Have you ever lost your luggage? If so, you know how dreadful of an experience it can be. With all the hair-pulling frustrations and puzzling runarounds airlines put you through, wouldn’t it be easier if your luggage – like any other person – directly contacted you? Well, now it can.
Led in development by Craig Lee, the Director of the AT&T M2M Foundry in Plano, Texas, “Smart Luggage” is an application used to track a customer’s luggage in real time through tracking chips, which are embedded in their bags. The chips are capable of transmitting their locations to travelers and even contacting airlines directly when they get lost. For instance, if a bag doesn’t arrive at an airport baggage claim area, a user could visually map out where it is in the airport; it could also see if the bag is in another city. What’s more, they’re also designed to be compliant with all air carriers and FAA regulations.
Still in its early stages, the novelty app uses a tracking application to provide registration, monitoring, and the ability to control a flashing beacon LED on the luggage. The tracker in the bag could work internationally by connecting to other 3G-compatible networks, according to Deccan Chronicle. While AT&T is testing new innovative approaches, future features in the works currently include alerts when a bag has landed or is outside a set geo-fence, visual indicators sent from a smartphone to signal a bag to “light up,” and deeper assimilation with various international airline and traveler applications.
So, you’re probably wondering why we’re writing about this if it hasn’t even been approved yet—“What’s the point?” This is the point:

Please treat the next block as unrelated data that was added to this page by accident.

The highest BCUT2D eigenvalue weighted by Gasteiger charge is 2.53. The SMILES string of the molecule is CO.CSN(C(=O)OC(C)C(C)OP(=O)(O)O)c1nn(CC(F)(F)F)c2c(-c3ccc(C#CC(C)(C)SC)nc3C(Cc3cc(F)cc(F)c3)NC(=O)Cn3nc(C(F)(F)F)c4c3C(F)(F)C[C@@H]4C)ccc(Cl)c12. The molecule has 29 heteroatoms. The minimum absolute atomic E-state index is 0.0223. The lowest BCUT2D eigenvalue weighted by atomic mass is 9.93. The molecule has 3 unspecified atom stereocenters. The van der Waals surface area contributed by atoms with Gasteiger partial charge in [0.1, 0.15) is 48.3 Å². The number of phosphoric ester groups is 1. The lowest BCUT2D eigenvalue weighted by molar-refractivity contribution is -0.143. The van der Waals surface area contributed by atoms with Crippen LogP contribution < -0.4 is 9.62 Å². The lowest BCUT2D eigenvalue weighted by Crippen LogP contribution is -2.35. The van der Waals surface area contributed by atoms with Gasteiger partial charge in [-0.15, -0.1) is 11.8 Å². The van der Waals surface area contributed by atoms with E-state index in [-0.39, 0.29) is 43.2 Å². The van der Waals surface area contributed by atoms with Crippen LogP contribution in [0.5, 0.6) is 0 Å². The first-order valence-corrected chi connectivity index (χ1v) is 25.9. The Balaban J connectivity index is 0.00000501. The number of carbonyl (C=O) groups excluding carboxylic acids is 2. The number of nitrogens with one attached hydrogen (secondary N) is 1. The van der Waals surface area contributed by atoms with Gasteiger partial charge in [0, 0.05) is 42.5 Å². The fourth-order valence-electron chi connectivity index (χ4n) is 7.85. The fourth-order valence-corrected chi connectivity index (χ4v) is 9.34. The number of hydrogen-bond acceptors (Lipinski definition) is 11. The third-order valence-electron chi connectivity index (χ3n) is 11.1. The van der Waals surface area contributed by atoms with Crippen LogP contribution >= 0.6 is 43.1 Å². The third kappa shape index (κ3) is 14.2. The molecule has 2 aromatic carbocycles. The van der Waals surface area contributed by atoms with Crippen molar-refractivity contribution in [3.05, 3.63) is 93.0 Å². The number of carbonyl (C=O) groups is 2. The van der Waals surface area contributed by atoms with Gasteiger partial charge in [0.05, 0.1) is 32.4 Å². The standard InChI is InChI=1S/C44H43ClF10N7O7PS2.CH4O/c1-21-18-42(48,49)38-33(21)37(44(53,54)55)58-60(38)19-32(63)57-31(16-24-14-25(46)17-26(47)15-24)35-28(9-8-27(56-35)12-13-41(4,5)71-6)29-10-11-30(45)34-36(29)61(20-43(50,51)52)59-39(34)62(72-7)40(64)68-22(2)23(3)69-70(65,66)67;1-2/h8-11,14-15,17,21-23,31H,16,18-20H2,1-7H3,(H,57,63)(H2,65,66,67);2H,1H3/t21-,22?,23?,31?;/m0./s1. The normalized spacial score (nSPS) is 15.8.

CNN reports that U.S. airlines mishandled over 141,000 bags in April— about three bags for every 1,000 passengers. Suffice to say that is a lot of people—enough to get the ball rolling on this much needed application.
And while the technology hasn’t been approved by federal regulators (yet), or technically even used, doesn’t mean we can’t “rate” it based on what we’re hearing so far. Sure, owning luggage that can speak (sort of) to you might seem strange at first, but we see the application becoming a travel essential—a requisite of sorts, like a passport.
A lot of the time, lost or misplaced luggage and bags get returned to their rightful owner. But there are also times when they don’t. These are the times worth speaking of—when important belongings like official documents or significant personal effects become, well, gone. Besides the immeasurable anguish a lost piece of official paper, like a birth certificate, can cause, imagine your great grandmother’s wedding ring…or your own. Material worth aside, a lot of these valuables mean a great deal to the heart.
All that’s left to wonder is: Why wasn’t this thought of years ago?